I have a system where I'm using X.509 certificates to authenticate the client to the server. The certificate is sent to an HSM to be signed. When it is returned it is used as part of a TLS connection. Once the connection is established, I need to authorize the user i.e. what actions they are permitted to perform against the server.

Can I use X.509 certificates and logic on the server? If so, what field / content would I populate on the certificate and what logic would be necessary on the server?

2 Answers 2


Client certificates generally use the common name field or the subject alternative name field to identify the client. When the client presents the client certificate, your server will check that certificate signature is valid, and that the signature was made by a trusted CA, and that the client is in possession of the private key corresponding to the public key in the certificate. All of this happens as part of the TLS negotiation. If all of the above are true, then your server can authenticate the user in the common name field or the subject alternative name field of the certificate.

As far as which actions the user is allowed to take once the user is authenticated - these privileges should be stored in your database for each user, and your application logic should query the database to determine which privileges the user has, once the user is authenticated.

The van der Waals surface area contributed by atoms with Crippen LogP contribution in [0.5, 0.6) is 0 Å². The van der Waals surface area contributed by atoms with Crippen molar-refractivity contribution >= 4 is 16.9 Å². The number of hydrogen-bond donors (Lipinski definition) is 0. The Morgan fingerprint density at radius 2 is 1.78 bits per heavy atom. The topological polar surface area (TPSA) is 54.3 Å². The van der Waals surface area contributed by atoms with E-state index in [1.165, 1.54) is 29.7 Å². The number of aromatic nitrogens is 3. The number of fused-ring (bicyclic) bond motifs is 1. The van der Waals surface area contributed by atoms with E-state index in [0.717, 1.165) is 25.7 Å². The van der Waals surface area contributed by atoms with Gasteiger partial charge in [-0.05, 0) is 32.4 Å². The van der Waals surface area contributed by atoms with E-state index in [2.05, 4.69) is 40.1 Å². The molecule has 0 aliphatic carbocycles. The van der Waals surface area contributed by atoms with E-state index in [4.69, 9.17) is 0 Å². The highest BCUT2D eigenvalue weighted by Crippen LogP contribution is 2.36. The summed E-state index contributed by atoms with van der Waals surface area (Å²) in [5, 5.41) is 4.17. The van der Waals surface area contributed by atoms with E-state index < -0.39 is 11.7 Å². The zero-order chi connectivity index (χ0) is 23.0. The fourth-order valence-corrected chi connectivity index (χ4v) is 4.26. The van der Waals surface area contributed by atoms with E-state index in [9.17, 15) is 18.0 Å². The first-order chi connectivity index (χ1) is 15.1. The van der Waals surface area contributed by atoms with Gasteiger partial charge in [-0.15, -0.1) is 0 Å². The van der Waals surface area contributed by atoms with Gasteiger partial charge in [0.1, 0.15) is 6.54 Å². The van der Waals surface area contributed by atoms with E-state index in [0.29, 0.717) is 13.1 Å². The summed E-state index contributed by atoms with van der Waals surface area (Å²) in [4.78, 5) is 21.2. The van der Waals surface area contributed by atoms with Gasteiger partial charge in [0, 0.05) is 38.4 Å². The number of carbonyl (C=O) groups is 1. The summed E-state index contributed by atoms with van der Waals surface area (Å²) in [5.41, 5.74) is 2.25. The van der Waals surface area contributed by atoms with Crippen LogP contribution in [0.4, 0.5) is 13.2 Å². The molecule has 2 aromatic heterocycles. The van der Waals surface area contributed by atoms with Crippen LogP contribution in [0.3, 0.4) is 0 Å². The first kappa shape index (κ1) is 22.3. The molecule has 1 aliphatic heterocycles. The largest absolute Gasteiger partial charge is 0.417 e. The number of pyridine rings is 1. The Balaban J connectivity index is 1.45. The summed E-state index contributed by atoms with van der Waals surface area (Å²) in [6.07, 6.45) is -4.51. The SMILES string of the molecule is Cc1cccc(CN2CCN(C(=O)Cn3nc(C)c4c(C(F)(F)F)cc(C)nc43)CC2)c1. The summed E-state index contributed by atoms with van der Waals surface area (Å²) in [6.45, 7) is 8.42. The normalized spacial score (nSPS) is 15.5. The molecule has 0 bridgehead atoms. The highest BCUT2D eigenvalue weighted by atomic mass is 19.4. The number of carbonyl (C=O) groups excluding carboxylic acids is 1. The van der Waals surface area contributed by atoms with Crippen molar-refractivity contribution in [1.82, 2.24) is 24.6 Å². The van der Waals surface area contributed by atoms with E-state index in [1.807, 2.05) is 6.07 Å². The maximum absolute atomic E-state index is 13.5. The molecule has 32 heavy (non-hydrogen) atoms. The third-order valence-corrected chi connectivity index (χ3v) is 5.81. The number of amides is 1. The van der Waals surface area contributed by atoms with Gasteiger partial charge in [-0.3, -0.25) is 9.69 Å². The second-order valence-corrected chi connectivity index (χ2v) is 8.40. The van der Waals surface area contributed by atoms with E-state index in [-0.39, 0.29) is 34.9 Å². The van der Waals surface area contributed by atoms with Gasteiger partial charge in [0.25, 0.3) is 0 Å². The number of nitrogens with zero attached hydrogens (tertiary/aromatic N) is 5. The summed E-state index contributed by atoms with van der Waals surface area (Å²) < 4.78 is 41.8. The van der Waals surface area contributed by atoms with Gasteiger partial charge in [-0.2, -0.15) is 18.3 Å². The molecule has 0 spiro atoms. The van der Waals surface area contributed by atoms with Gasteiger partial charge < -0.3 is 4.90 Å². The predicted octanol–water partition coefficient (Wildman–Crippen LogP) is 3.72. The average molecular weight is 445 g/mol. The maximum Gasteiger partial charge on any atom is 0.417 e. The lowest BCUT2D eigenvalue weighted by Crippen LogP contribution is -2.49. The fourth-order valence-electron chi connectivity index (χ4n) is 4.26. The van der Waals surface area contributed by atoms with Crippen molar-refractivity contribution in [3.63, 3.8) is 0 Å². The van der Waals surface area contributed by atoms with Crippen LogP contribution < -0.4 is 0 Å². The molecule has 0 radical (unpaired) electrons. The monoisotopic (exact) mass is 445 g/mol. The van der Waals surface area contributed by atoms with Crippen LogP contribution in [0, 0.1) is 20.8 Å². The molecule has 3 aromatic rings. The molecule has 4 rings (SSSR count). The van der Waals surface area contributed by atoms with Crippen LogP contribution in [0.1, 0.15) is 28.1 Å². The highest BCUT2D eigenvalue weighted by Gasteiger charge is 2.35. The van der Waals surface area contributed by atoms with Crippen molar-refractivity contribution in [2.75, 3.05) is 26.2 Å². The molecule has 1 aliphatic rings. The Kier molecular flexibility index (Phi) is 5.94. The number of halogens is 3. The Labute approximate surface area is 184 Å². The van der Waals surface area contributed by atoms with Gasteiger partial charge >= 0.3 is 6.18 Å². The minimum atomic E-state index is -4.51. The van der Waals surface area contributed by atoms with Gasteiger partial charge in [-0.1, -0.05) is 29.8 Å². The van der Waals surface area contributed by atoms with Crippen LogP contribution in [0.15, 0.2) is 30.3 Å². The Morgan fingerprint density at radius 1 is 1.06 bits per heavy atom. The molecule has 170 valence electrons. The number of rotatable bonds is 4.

Related: Client certificate common name? Subject alternative name?


So you're looking for a way to carry either a role name, or a list of permitted actions inside a TLS client certificate. I can see why you want to do that: so everything is self-contained in the cert and specified at cert issuance time, so authorization can be enforced, even for example by offline components that have no database access. Neat idea!

This is the kind of thing that X.509v3 Extensions are made for. Unfortunately, none of the extensions defined in RFC 5280 4.2.1. Standard Extensions do what you want.

I did a bit a searching; I'm not aware of other RFCs defining an authorization extension. The Microsoft CA X.509v3 Extensions page also doesn't give anything useful. The openssl extensions page also doesn't an authorization extension, but openssl seems to have a mechanism for providing arbitrary extensions, so maybe you could encode your data there?

So in theory you could carry authorization metadata in a v3 extension, but I'm not aware of a standardized extension for doing this, so you're probably looking at defining a custom extension (which is possible, but a bit annoying). Sorry for only giving a half-answer.

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